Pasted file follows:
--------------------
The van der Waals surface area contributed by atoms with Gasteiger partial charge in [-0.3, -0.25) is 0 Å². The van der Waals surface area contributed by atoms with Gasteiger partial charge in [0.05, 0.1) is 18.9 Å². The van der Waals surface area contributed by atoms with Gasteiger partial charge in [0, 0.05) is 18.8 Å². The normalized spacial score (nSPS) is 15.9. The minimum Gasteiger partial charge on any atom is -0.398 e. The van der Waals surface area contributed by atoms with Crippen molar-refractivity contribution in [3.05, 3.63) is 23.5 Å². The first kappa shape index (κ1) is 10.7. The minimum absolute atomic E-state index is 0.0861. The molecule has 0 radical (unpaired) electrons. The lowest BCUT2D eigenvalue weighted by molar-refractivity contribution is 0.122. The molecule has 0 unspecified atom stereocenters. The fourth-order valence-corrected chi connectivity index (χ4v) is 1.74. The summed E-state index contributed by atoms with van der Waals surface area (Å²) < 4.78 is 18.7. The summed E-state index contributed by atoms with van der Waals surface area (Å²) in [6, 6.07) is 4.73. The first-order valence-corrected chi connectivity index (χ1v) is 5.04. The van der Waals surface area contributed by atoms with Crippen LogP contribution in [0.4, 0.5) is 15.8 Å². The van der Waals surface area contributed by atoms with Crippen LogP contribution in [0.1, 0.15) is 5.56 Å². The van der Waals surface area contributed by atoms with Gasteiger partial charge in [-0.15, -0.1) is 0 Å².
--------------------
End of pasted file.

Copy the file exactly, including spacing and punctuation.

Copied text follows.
The van der Waals surface area contributed by atoms with Gasteiger partial charge in [-0.3, -0.25) is 0 Å². The van der Waals surface area contributed by atoms with Gasteiger partial charge in [0.05, 0.1) is 18.9 Å². The van der Waals surface area contributed by atoms with Gasteiger partial charge in [0, 0.05) is 18.8 Å². The normalized spacial score (nSPS) is 15.9. The minimum Gasteiger partial charge on any atom is -0.398 e. The van der Waals surface area contributed by atoms with Crippen molar-refractivity contribution in [3.05, 3.63) is 23.5 Å². The first kappa shape index (κ1) is 10.7. The minimum absolute atomic E-state index is 0.0861. The molecule has 0 radical (unpaired) electrons. The lowest BCUT2D eigenvalue weighted by molar-refractivity contribution is 0.122. The molecule has 0 unspecified atom stereocenters. The fourth-order valence-corrected chi connectivity index (χ4v) is 1.74. The summed E-state index contributed by atoms with van der Waals surface area (Å²) < 4.78 is 18.7. The summed E-state index contributed by atoms with van der Waals surface area (Å²) in [6, 6.07) is 4.73. The first-order valence-corrected chi connectivity index (χ1v) is 5.04. The van der Waals surface area contributed by atoms with Crippen LogP contribution in [0.4, 0.5) is 15.8 Å². The van der Waals surface area contributed by atoms with Crippen LogP contribution in [0.1, 0.15) is 5.56 Å². The van der Waals surface area contributed by atoms with Gasteiger partial charge in [-0.15, -0.1) is 0 Å².